I get asked to review a wide array of sites being asked "what is wrong" and "why isn't this working".
Many times I think that the underlying problem is something I call cart before the horse syndrome. While you can view many data points in the competitive landscape when you view a site what you see now is not the way it has always been. Many of the most authoritative sites were created without any commercial intent, and then the site owner later fell into a business model, and as they saw profit started to maximize their profit potential.
If you start off with a lead generation form as your website and are unwilling to give anything away until people give you money or an email address then you should be looking more toward the pay per click market than at organic SEO.
There is nothing wrong with maximizing your potential profit, but if you create a site geared around converting 10% of the site visitors into paying customers right off the start you are probably going to limit your ability to gain any serious link authority and serious distribution unless your conversion rate and profits are so great that you can convince affiliates to push your product.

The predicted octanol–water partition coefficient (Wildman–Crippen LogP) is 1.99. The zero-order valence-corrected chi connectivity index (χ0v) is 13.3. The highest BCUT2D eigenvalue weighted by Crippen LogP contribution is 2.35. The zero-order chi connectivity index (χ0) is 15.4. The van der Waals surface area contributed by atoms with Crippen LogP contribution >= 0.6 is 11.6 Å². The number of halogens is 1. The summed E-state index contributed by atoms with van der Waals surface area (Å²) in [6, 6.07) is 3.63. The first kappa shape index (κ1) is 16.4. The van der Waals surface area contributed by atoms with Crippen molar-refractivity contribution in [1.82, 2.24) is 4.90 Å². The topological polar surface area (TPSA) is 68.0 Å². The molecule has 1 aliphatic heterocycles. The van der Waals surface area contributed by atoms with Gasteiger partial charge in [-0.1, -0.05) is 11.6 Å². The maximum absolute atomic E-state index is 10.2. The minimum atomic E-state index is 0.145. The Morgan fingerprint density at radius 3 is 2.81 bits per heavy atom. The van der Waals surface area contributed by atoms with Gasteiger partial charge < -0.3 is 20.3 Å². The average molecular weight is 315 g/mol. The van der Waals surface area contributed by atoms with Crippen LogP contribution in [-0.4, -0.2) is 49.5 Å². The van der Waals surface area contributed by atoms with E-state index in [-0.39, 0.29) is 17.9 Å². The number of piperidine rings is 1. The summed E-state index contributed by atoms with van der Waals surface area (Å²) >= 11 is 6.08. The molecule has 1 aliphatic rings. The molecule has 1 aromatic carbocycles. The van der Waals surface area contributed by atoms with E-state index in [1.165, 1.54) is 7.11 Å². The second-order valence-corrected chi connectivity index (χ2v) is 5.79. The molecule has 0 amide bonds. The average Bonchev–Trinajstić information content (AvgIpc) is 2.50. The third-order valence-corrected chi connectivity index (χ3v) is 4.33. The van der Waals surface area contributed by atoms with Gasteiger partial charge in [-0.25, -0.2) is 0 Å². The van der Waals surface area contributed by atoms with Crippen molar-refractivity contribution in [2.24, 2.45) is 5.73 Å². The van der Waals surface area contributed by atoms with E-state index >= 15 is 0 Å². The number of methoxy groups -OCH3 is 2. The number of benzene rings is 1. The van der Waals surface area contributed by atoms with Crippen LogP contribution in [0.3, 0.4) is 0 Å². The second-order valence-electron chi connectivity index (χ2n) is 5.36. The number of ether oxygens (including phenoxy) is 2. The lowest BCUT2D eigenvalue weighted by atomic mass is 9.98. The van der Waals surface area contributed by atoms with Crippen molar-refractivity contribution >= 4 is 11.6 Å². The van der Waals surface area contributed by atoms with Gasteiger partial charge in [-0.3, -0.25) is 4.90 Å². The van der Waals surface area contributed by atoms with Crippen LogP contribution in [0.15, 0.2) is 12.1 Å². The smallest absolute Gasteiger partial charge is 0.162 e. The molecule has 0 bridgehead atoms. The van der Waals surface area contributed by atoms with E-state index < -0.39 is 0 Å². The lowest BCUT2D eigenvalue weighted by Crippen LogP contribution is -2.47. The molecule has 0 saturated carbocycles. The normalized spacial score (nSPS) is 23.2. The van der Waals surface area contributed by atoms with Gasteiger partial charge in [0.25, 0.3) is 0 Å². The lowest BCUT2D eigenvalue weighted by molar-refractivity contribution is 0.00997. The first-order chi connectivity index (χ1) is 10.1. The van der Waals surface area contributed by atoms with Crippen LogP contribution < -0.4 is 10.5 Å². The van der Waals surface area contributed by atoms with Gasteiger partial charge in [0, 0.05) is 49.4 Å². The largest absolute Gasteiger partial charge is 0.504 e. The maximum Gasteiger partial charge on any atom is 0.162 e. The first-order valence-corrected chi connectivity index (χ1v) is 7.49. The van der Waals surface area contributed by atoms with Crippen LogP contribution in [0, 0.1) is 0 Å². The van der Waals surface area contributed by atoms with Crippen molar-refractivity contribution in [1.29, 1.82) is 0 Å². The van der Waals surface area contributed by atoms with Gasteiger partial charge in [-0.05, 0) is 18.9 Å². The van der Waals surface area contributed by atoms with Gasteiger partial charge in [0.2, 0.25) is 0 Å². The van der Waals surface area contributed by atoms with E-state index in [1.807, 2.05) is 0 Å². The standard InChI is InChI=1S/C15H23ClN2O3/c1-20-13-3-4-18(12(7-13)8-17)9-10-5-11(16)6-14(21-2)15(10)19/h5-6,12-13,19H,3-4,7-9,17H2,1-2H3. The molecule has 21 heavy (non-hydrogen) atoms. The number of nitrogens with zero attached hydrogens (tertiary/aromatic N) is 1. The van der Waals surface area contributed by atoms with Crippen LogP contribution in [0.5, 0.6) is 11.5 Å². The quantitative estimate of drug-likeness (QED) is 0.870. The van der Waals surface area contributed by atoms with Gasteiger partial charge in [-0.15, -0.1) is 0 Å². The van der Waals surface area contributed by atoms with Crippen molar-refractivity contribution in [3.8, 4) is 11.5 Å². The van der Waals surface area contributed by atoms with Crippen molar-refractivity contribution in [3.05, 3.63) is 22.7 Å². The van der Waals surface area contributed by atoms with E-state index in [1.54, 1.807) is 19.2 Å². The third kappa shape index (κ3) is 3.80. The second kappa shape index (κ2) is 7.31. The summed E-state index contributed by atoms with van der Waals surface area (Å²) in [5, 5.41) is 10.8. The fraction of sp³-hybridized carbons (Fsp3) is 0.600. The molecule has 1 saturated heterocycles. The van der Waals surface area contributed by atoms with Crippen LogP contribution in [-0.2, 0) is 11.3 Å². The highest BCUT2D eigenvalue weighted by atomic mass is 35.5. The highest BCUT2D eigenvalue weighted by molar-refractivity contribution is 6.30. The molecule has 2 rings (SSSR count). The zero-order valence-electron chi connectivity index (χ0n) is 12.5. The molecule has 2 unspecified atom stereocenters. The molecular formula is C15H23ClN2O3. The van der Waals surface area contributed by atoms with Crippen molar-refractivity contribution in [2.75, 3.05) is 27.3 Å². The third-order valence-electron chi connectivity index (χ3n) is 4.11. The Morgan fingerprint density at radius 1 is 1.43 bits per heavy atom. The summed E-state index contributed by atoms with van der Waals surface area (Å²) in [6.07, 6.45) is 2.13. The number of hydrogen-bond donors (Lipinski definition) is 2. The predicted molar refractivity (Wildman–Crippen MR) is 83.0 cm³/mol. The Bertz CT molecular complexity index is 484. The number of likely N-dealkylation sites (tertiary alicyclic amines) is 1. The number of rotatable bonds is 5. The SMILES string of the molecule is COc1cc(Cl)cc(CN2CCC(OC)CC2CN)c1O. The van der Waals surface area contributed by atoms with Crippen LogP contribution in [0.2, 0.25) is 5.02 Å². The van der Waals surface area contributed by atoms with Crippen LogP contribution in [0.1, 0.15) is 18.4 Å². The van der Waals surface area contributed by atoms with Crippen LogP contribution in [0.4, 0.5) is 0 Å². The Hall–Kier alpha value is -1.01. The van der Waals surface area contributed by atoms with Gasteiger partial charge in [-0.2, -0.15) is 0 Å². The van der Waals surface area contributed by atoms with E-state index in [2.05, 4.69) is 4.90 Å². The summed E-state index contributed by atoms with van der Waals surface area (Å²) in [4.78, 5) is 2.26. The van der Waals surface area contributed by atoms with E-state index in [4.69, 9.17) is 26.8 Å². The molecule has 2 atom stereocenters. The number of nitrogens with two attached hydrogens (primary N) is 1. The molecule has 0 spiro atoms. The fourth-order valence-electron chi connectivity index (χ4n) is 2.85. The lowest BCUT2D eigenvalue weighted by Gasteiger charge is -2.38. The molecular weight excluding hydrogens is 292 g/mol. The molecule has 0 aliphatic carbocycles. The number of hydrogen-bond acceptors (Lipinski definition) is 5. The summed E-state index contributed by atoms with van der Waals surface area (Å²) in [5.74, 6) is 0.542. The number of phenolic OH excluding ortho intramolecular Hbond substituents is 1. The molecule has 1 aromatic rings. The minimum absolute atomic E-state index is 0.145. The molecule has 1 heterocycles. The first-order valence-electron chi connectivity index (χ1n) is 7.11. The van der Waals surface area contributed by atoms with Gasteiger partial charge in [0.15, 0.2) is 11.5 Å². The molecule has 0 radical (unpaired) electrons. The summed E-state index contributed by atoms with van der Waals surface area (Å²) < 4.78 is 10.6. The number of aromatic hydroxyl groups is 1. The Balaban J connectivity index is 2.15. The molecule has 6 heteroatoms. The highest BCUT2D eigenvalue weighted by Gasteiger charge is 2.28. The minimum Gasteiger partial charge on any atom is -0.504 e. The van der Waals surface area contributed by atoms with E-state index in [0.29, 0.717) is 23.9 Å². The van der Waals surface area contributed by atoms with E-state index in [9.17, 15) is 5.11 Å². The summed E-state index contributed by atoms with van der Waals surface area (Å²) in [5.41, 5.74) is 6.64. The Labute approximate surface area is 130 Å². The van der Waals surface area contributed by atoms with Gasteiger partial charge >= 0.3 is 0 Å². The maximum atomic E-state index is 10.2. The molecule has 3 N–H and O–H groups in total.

If you can afford heavy PPC spending by automating your sales process and maximizing your ROI that is fine, but if you want free traffic there are hidden costs to maximizing right out of the gate. It is like buying a 99 cent burger. Sure the upfront cost is next to nothing (and it seems like you are getting more for less), but as competing sites build traffic while you stagnate those invisible costs start to reveal themselves. You have to consider what search engines want and what your site visitors want. Try to create something that covers those wants and then roll commerce into it.
Seth Godin frequently stresses that getting people to PAY attention is a cost, and even if they give you no money PAYING attention is still a cost. Once you earn that it is worth a lot of money because it takes a long time to build trust. And trust is fragile. If I hadn't built up a lot of friendships and trust over the last couple years there is no way the SEO for Firefox launch would have went so well. The new links and new readers that tool brought in are probably worth far more than the tool cost to build, but it may not have spread so well (and it may not have covered its cost) if I had not worked so hard to build up my authority.